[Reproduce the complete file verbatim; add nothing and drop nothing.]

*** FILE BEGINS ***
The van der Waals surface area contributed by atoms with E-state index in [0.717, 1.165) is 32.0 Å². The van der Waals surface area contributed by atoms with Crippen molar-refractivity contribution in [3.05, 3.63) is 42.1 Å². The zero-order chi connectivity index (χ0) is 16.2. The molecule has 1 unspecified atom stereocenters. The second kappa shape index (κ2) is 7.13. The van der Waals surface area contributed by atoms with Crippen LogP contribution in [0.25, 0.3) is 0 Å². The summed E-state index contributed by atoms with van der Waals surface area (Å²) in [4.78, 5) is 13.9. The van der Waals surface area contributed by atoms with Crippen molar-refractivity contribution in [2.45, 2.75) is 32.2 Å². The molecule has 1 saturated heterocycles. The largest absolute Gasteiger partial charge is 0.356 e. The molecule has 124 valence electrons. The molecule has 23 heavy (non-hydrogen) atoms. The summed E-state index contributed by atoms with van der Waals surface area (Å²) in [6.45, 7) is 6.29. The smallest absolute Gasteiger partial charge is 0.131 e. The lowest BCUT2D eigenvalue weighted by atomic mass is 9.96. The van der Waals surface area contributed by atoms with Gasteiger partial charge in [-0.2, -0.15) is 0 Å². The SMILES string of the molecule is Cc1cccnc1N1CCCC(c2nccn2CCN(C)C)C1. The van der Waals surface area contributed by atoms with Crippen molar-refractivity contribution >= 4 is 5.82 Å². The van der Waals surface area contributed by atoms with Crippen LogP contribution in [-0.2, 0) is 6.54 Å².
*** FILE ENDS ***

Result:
The van der Waals surface area contributed by atoms with E-state index in [0.717, 1.165) is 32.0 Å². The van der Waals surface area contributed by atoms with Crippen molar-refractivity contribution in [3.05, 3.63) is 42.1 Å². The zero-order chi connectivity index (χ0) is 16.2. The molecule has 1 unspecified atom stereocenters. The second kappa shape index (κ2) is 7.13. The van der Waals surface area contributed by atoms with Crippen LogP contribution in [0.25, 0.3) is 0 Å². The summed E-state index contributed by atoms with van der Waals surface area (Å²) in [4.78, 5) is 13.9. The van der Waals surface area contributed by atoms with Crippen molar-refractivity contribution in [2.45, 2.75) is 32.2 Å². The molecule has 1 saturated heterocycles. The largest absolute Gasteiger partial charge is 0.356 e. The molecule has 124 valence electrons. The molecule has 23 heavy (non-hydrogen) atoms. The summed E-state index contributed by atoms with van der Waals surface area (Å²) in [6.45, 7) is 6.29. The smallest absolute Gasteiger partial charge is 0.131 e. The lowest BCUT2D eigenvalue weighted by atomic mass is 9.96. The van der Waals surface area contributed by atoms with Gasteiger partial charge in [-0.2, -0.15) is 0 Å². The SMILES string of the molecule is Cc1cccnc1N1CCCC(c2nccn2CCN(C)C)C1. The van der Waals surface area contributed by atoms with Crippen molar-refractivity contribution >= 4 is 5.82 Å². The van der Waals surface area contributed by atoms with Crippen LogP contribution in [-0.2, 0) is 6.54 Å².